Saturday, February 11, 2012

2011: Post-mortem.

I should make this my last post about Harvest 2011, I really don't want to remember it due to it's coolness and nastiness.
I borrowed this graphic from the front page of today's Napa Valley Register which is reporting that the California Department of Food and Agriculture has just released it's 2011 harvest report. As expected, crop yields were diminished, as compared with the yields from 2010, meaning that Napa's grape crop was only worth a paltry $412,000,000.
One bright spot, however, was that the 2011 Chardonnay crop was the smallest since 1984....yippee! 


Thud said...

5% rise in cab price though at 3 tons an acre would make me smile if we had bought that place up on atlas peak.

About Last Weekend said...

Wow, sounds as though the wine industry will be hurting as much as the snow one!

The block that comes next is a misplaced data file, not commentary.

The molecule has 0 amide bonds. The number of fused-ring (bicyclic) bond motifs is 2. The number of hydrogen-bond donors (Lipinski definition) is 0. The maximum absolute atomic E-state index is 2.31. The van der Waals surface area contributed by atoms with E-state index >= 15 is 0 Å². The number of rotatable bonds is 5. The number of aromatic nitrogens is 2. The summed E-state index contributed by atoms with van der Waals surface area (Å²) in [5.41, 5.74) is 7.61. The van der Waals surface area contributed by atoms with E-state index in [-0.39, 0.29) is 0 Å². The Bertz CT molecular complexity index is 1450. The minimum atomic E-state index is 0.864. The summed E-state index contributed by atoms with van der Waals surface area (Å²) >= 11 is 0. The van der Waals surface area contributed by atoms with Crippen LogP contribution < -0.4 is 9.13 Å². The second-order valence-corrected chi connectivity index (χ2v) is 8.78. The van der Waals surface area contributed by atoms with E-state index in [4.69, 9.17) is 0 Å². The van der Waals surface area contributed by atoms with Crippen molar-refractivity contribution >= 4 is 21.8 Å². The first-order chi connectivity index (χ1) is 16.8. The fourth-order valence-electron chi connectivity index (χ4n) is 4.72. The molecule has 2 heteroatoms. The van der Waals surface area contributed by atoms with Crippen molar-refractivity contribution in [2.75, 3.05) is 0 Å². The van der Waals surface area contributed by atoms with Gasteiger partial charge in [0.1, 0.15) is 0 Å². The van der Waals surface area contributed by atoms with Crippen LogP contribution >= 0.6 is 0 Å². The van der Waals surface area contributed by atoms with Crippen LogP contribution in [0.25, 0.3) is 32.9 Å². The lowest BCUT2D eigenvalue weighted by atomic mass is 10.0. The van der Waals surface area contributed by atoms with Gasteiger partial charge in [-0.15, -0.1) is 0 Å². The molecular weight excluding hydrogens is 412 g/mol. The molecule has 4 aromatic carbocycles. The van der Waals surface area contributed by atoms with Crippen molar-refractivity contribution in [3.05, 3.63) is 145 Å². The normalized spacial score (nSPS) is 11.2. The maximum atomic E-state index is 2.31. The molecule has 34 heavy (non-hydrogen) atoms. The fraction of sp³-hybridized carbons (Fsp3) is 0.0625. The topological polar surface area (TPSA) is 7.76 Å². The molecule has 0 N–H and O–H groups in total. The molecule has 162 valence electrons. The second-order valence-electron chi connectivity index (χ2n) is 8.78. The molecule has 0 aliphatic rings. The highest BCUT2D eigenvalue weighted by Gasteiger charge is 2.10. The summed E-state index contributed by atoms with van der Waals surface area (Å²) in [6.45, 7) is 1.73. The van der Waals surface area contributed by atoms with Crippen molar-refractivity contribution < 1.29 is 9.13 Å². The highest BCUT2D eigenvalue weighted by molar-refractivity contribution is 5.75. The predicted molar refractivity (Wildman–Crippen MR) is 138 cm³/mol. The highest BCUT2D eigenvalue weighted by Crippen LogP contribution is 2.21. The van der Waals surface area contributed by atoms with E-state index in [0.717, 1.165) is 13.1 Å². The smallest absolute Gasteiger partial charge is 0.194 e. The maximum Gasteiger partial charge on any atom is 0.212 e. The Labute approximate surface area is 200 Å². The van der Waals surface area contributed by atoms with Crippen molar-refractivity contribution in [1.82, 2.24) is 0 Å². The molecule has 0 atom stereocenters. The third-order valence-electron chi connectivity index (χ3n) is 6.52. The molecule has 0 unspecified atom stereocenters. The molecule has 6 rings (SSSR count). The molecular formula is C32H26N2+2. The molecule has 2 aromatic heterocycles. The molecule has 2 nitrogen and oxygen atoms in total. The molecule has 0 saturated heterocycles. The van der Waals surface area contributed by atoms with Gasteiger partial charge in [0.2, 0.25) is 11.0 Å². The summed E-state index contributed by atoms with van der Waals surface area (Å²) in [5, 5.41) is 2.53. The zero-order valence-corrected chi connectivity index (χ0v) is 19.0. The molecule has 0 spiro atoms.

Do Bianchi said...

really interesting stuff, VG... does the 412 million figure represent the value of the fruit before vinification? I'm assuming so...

can you explain the significance of the Chardonnay data?

Vinogirl said...

Thud: Looks like Cab prices are having a bit of a recovery, but I'm sure, when the County's Agricultural Crop Report for 2011 is released in April, you'll see that Cabernet franc and Petit verdot still command the highest prices per acre.

ALW: Yields were low in 2011, but not dire...most wineries will do just fine.

2B: Yes, before vinification.
Chardonnay is very susceptible to powdery mildew. Seeing as the 2011 weather (high humidity and moderate temperatures) was very conducive to the spread of PM infection, on all grapevine tissue, I think it is safe to assume that Chardonnay growers lost a higher percentage of their crop to the pathogen in 2011.